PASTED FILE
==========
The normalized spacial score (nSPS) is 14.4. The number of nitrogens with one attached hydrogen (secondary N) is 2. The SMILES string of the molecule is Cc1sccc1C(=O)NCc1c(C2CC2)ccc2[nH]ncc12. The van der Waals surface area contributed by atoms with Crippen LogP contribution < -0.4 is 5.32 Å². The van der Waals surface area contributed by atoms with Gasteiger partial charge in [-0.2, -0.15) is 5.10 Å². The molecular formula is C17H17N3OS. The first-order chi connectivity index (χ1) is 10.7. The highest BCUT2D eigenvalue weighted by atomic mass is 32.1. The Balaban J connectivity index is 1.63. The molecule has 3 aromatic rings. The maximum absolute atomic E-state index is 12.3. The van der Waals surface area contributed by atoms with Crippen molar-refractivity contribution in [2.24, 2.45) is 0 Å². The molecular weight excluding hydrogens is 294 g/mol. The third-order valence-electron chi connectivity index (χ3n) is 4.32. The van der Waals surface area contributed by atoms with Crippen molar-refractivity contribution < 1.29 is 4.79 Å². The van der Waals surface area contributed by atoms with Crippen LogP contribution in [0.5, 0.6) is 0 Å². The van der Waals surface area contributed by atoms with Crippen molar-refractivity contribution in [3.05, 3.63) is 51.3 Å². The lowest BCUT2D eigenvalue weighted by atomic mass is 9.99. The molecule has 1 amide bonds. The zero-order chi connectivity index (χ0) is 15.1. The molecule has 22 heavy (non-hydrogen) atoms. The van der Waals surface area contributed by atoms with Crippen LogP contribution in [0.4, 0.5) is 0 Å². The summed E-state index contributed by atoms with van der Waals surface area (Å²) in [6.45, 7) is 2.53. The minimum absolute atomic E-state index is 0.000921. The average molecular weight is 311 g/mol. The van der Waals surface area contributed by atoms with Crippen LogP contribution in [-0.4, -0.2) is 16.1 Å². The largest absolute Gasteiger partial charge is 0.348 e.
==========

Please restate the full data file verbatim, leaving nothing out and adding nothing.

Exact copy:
The normalized spacial score (nSPS) is 14.4. The number of nitrogens with one attached hydrogen (secondary N) is 2. The SMILES string of the molecule is Cc1sccc1C(=O)NCc1c(C2CC2)ccc2[nH]ncc12. The van der Waals surface area contributed by atoms with Crippen LogP contribution < -0.4 is 5.32 Å². The van der Waals surface area contributed by atoms with Gasteiger partial charge in [-0.2, -0.15) is 5.10 Å². The molecular formula is C17H17N3OS. The first-order chi connectivity index (χ1) is 10.7. The highest BCUT2D eigenvalue weighted by atomic mass is 32.1. The Balaban J connectivity index is 1.63. The molecule has 3 aromatic rings. The maximum absolute atomic E-state index is 12.3. The van der Waals surface area contributed by atoms with Crippen molar-refractivity contribution in [2.24, 2.45) is 0 Å². The molecular weight excluding hydrogens is 294 g/mol. The third-order valence-electron chi connectivity index (χ3n) is 4.32. The van der Waals surface area contributed by atoms with Crippen molar-refractivity contribution < 1.29 is 4.79 Å². The van der Waals surface area contributed by atoms with Crippen LogP contribution in [0.5, 0.6) is 0 Å². The van der Waals surface area contributed by atoms with Crippen molar-refractivity contribution in [3.05, 3.63) is 51.3 Å². The lowest BCUT2D eigenvalue weighted by atomic mass is 9.99. The molecule has 1 amide bonds. The zero-order chi connectivity index (χ0) is 15.1. The molecule has 22 heavy (non-hydrogen) atoms. The van der Waals surface area contributed by atoms with Crippen LogP contribution in [0.4, 0.5) is 0 Å². The summed E-state index contributed by atoms with van der Waals surface area (Å²) in [6.45, 7) is 2.53. The minimum absolute atomic E-state index is 0.000921. The average molecular weight is 311 g/mol. The van der Waals surface area contributed by atoms with Crippen LogP contribution in [-0.4, -0.2) is 16.1 Å². The largest absolute Gasteiger partial charge is 0.348 e.